10.11.17
Steven Heller | Essays

Victims of the Image: Ignobility for the Noble Savage



Native Americans have endured a long legacy of distorted images. They’ve been slurred, mocked, and exploited through graphic and verbal stereotypes in mass art, literature, film, and culture. For decades they've been portrayed in reprehensible caricatures, toxic misrepresentations, and false romantic ones. Although some of these manipulated images have not always been explicitly bigoted, most have been devastatingly untrue and have evolved into humiliating character portrayals at the hands of visual artists and designers.

America’s indigenous peoples were branded with two fundamental personas: Noble savages or heathen primitives. Both imbued with the sense that because they were aboriginal they were unchristian and uncivilized. In imagery—and likewise as people—they were treated as foreigners on their own lands and suffered generally poor treatment, forced migration, confiscation of property, and mandatory re-education in U.S. government schools, all justified as an outcropping of American manifest destiny. Even the few instances where Native peoples gained a modicum of status through oil wealth, they were portrayed as clownish poseurs in white man’s trappings. More often they were heathen or servile in the scores of pulp and penny dreadful tales commonly circulated during the nineteenth and early twentieth centuries. They were portrayed in cheap literature and comic strips as a race of menacing renegades flaunting white man’s law, which enabled the old world conquerors to murder, subjugate, or otherwise forcibly “civilize” the new world’s indigenous population. None other than the celebrated English author of “A Christmas Carol,” Charles Dickens wrote in an 1853 article that noble savages should be “civilized off the face of the earth.”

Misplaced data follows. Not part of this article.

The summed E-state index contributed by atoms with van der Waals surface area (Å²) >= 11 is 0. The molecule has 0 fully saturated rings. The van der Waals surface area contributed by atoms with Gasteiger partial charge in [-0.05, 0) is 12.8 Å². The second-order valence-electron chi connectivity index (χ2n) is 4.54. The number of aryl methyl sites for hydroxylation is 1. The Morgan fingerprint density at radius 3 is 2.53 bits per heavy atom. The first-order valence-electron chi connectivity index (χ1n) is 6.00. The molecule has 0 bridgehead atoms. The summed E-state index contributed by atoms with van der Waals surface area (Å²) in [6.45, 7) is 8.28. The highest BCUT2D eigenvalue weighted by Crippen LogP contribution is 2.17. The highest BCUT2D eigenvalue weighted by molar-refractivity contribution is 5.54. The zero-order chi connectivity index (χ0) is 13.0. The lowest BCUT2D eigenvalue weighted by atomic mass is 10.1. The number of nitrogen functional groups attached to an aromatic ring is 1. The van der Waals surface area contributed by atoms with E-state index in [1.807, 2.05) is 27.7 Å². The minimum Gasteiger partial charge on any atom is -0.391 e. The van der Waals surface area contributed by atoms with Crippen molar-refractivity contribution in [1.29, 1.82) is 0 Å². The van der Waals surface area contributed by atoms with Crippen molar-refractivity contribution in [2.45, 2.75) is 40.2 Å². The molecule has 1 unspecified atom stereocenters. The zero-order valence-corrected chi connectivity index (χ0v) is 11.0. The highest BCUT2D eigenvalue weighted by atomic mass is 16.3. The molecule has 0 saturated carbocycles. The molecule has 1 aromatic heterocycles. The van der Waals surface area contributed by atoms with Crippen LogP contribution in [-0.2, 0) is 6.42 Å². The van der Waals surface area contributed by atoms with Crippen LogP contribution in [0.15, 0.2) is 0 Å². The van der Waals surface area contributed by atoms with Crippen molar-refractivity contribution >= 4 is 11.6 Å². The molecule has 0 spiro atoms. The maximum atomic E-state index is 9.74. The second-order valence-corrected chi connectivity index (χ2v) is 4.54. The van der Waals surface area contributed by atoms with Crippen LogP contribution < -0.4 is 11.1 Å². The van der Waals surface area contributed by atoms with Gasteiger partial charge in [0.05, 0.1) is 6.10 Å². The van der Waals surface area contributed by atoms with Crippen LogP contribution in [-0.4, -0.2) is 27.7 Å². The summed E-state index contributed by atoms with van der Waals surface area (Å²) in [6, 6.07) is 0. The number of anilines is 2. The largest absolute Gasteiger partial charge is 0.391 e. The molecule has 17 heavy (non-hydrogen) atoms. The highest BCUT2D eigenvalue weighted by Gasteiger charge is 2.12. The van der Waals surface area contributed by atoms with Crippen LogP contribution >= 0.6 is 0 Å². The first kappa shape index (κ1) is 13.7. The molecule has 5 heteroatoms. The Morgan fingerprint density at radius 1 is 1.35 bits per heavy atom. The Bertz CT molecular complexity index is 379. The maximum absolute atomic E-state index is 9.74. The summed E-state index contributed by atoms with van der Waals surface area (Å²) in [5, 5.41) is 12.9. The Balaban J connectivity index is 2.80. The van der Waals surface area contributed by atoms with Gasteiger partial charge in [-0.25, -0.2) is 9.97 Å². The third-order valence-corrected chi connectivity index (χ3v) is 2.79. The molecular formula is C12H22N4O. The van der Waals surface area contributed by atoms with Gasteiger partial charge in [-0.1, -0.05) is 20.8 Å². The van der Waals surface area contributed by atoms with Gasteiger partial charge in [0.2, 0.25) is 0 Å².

Most school children were made aware that Christopher Columbus, in mistaking the Caribbean island on which he planted his flag was the subcontinent of India and thus calling its inhabitants Indians, was the progenitor of early stereotypes. The term "Indian" stuck, even though there were hundreds of indigenous tribes that comprised this imprecise designation. Although some artists and later photographers attempted to portray Native peoples in realistic and romantic contexts, bastardization and hybridization of such depictions quickly occurred, lumping diverse peoples into the same demographic bucket. In a nation as obsessed with skin color and caste as the United States the term Red Man or Redskin (and variations thereof) became a common pejorative to describe Native peoples—even if it was not always meant in demeaning ways.

Benign cartoons and demonic pictures of scalping, marauding, and war painted injuns validated the sanctioned apartheid of Indians onto reservations or “off the face of the earth”. A systematic process of homogenizing different tribes with unique customs, language, dress, and rituals, turning them into the noble and heathen stereotypes, effectively reduced them from proud people to marketable curiosities. The inevitable fiction that they were not civilized enough to be Americans was exacerbated and perpetuated in the popular consciousness through waves of propaganda—from book and magazine illustration to advertising to logos, trademarks, and product packages. Knowing little—and being taught less—about the history of Native peoples fostered greater ignorance and allowed the purveyors of popular American culture to design deceptions that persisted for much of the nation’s early and not too distant history.